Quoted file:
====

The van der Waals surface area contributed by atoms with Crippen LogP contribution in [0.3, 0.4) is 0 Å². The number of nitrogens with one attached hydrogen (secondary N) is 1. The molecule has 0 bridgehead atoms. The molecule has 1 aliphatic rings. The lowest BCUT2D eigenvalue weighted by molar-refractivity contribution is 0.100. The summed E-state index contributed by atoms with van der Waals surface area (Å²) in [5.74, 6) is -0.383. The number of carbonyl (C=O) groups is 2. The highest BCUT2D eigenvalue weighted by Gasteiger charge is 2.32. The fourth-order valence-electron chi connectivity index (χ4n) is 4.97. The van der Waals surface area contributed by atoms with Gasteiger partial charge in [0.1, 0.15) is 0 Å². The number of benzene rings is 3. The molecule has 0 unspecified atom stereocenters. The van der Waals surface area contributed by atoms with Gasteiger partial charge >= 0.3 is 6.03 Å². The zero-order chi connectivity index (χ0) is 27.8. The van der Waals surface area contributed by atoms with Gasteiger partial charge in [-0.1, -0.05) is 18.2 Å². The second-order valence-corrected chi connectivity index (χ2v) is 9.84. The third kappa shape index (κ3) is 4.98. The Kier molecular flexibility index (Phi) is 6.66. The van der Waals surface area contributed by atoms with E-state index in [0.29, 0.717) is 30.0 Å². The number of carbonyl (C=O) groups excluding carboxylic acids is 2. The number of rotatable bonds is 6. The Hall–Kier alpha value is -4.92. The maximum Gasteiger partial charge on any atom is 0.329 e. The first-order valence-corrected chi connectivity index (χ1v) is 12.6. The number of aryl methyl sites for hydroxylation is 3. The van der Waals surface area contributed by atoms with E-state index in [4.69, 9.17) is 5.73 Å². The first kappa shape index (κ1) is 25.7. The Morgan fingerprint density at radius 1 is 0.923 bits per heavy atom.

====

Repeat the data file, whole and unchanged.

The van der Waals surface area contributed by atoms with Crippen LogP contribution in [0.3, 0.4) is 0 Å². The number of nitrogens with one attached hydrogen (secondary N) is 1. The molecule has 0 bridgehead atoms. The molecule has 1 aliphatic rings. The lowest BCUT2D eigenvalue weighted by molar-refractivity contribution is 0.100. The summed E-state index contributed by atoms with van der Waals surface area (Å²) in [5.74, 6) is -0.383. The number of carbonyl (C=O) groups is 2. The highest BCUT2D eigenvalue weighted by Gasteiger charge is 2.32. The fourth-order valence-electron chi connectivity index (χ4n) is 4.97. The van der Waals surface area contributed by atoms with Gasteiger partial charge in [0.1, 0.15) is 0 Å². The number of benzene rings is 3. The molecule has 0 unspecified atom stereocenters. The van der Waals surface area contributed by atoms with Gasteiger partial charge >= 0.3 is 6.03 Å². The zero-order chi connectivity index (χ0) is 27.8. The van der Waals surface area contributed by atoms with Gasteiger partial charge in [-0.1, -0.05) is 18.2 Å². The second-order valence-corrected chi connectivity index (χ2v) is 9.84. The third kappa shape index (κ3) is 4.98. The Kier molecular flexibility index (Phi) is 6.66. The van der Waals surface area contributed by atoms with E-state index in [0.29, 0.717) is 30.0 Å². The number of carbonyl (C=O) groups excluding carboxylic acids is 2. The number of rotatable bonds is 6. The Hall–Kier alpha value is -4.92. The maximum Gasteiger partial charge on any atom is 0.329 e. The first-order valence-corrected chi connectivity index (χ1v) is 12.6. The number of aryl methyl sites for hydroxylation is 3. The van der Waals surface area contributed by atoms with E-state index in [4.69, 9.17) is 5.73 Å². The first kappa shape index (κ1) is 25.7. The Morgan fingerprint density at radius 1 is 0.923 bits per heavy atom.